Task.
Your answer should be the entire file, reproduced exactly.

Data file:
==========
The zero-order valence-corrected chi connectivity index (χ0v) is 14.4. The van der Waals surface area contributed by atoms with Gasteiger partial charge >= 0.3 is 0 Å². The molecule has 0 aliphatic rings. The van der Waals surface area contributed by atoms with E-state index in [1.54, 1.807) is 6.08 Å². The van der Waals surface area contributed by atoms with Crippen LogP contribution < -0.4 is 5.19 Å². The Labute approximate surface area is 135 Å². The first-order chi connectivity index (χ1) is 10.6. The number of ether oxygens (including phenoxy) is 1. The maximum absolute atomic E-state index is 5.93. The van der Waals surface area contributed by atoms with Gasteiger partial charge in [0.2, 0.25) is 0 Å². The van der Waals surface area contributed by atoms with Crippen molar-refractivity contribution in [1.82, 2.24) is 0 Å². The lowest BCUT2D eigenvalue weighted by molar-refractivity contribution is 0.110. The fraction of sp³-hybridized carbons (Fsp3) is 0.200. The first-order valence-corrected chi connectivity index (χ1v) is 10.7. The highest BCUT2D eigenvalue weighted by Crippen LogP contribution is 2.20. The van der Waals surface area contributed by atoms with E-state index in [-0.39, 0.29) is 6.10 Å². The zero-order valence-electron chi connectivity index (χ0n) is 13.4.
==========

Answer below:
The zero-order valence-corrected chi connectivity index (χ0v) is 14.4. The van der Waals surface area contributed by atoms with Gasteiger partial charge >= 0.3 is 0 Å². The molecule has 0 aliphatic rings. The van der Waals surface area contributed by atoms with E-state index in [1.54, 1.807) is 6.08 Å². The van der Waals surface area contributed by atoms with Crippen LogP contribution < -0.4 is 5.19 Å². The Labute approximate surface area is 135 Å². The first-order chi connectivity index (χ1) is 10.6. The number of ether oxygens (including phenoxy) is 1. The maximum absolute atomic E-state index is 5.93. The van der Waals surface area contributed by atoms with Gasteiger partial charge in [0.2, 0.25) is 0 Å². The van der Waals surface area contributed by atoms with Crippen molar-refractivity contribution in [1.82, 2.24) is 0 Å². The lowest BCUT2D eigenvalue weighted by molar-refractivity contribution is 0.110. The fraction of sp³-hybridized carbons (Fsp3) is 0.200. The first-order valence-corrected chi connectivity index (χ1v) is 10.7. The highest BCUT2D eigenvalue weighted by Crippen LogP contribution is 2.20. The van der Waals surface area contributed by atoms with E-state index in [-0.39, 0.29) is 6.10 Å². The zero-order valence-electron chi connectivity index (χ0n) is 13.4.